Once you’ve made the decision to have breast implants, you need to start thinking about what type of implant you prefer. You and your surgeon will talk about the pros and cons of the various types and shapes of implants, and together you can figure out which one is right for you. Here is a rundown of the various categories of implants and decisions you’ll need to make.
Saline or Silicone?
Saline implants are filled with a safe salt water solution that’s not toxic to the body (it’s what you would be given through an I.V. if you were dehydrated, for example). Saline implants are perceived as safer, with less chance of capsular contracture (when scar tissue forms around the implant and causes painful stiffness in the breast, and possible fluid leakage inside the implant). If a saline implant ruptures, it simply deflates within a few hours. However, the feel of a saline implant is not as nice as silicone gel, and some women feel they don’t look as natural.
Silicone implants have been surrounded by controversy. They were off the market in the United States from 1992 to 2006. Women like the look and feel of silicone implants, but they do come with greater risks (such as rupture and capsular contracture). However, newer silicone implants are filled with gel (versus liquid), which doesn’t leak if punctured. It’s called “cohesive” gel. There’s a newer highly-cohesive implant, referred to as the “gummy bear implant,” which is currently under review by the FDA. It has the texture of — you guessed it — a gummy bear.
Smooth or Textured?
Implants always come in a shell, and that shell can either be smooth or have a texture. Both saline and silicone implants can be either smooth or textured. Smooth implants (which are always round) come in a thinner shell, and wrinkle less than textured implants. If you’re having the implant placed above the muscle, smooth implants might be the better call. Smooth implants also feel softer than textured implants unless they are overfilled. They have a “teardrop” profile when in the upright position, and they may also move a bit with activity, the way a natural breast does.
Smooth silicone implants have historically had a higher rate of capsular contracture than textured silicone implants (approximately 34 percent vs. 15 percent respectively, according to some earlier studies), but the trade-off is that textured implants (where the shell feels more like sandpaper) are usually more firm than smooth implants, because the texturing requires a thicker shell. If you have thin skin, or fairly small breasts, you may be more likely to feel your implants if they are in the textured shell. In terms of saline implants, earlier studies have shown the rate of capsular contracture to be about the same (approximately 8 to 14 percent) regardless if the saline implant is smooth or textured.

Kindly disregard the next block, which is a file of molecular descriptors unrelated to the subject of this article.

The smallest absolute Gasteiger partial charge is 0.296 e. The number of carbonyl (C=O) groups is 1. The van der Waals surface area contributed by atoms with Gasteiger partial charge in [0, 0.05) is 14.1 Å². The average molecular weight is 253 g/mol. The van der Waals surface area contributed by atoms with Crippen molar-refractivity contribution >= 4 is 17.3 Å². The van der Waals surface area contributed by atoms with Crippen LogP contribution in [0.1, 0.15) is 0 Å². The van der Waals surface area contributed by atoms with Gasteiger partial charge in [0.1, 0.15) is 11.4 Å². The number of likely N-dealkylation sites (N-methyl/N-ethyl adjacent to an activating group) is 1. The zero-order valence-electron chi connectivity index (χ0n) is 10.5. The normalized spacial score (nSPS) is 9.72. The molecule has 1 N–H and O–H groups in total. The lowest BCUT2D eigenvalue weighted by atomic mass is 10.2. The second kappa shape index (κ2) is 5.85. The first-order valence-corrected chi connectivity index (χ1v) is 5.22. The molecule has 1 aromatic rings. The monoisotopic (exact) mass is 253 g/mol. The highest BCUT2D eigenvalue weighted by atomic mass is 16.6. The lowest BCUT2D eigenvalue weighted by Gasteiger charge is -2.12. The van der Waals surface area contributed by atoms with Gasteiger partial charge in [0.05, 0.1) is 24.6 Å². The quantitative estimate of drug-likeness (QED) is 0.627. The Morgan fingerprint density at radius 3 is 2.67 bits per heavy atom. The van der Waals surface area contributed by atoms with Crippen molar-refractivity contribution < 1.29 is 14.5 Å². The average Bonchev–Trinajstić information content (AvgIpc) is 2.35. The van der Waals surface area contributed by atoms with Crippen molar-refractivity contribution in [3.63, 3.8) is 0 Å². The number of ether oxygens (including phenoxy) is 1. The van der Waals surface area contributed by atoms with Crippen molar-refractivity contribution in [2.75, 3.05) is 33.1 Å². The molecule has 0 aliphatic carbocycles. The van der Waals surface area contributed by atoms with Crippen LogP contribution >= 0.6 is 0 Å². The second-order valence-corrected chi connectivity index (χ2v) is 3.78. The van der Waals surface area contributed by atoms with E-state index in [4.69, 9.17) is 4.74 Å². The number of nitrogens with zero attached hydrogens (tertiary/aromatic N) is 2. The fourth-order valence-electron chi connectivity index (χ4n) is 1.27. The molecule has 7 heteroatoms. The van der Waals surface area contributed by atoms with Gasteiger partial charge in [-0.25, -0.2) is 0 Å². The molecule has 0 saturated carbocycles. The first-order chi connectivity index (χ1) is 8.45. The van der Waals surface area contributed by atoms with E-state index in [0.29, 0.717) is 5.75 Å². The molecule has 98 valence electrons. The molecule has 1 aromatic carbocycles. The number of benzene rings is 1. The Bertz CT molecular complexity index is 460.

Round or Teardrop?
Round implants consistently provide the most natural look and feel with the least potential complications, but some surgeons feel that round implants offer less control over long-term superior pole (the upper portion of the breast) fullness. That’s why anatomical or teardrop (sometimes also just called “shaped”) implants were developed — to provide a contour more like the natural shape of the breast itself. In long-chested women the implant may provide greater control of superior pole fullness.
However, a teardrop implant must be textured (which comes with greater risks, as discussed above) so that it adheres to the breast tissue and has less chance of rotating in the body. Because of its shape, the teardrop implant can only be oriented one way. If it rotates at all, the top part could wind up pointing outward or inward, and it wouldn’t look right. Rotation isn’t a concern with round implants, because all sides are the same. Some surgeons feel comfortable with the shaped implants, and have a considerable amount of skill with them (and a good track record), especially when it comes to reconstructive surgery.
Standard, Low-Profile or High-Profile?
The “profile” of the implant refers to how far it sticks out from your chest wall. A standard profile is exactly that, standard, and it can work for many women. A low-profile implant is flatter and wider, whereas a high-profile implant has a narrow base and is more cone-shaped. We have these various profiles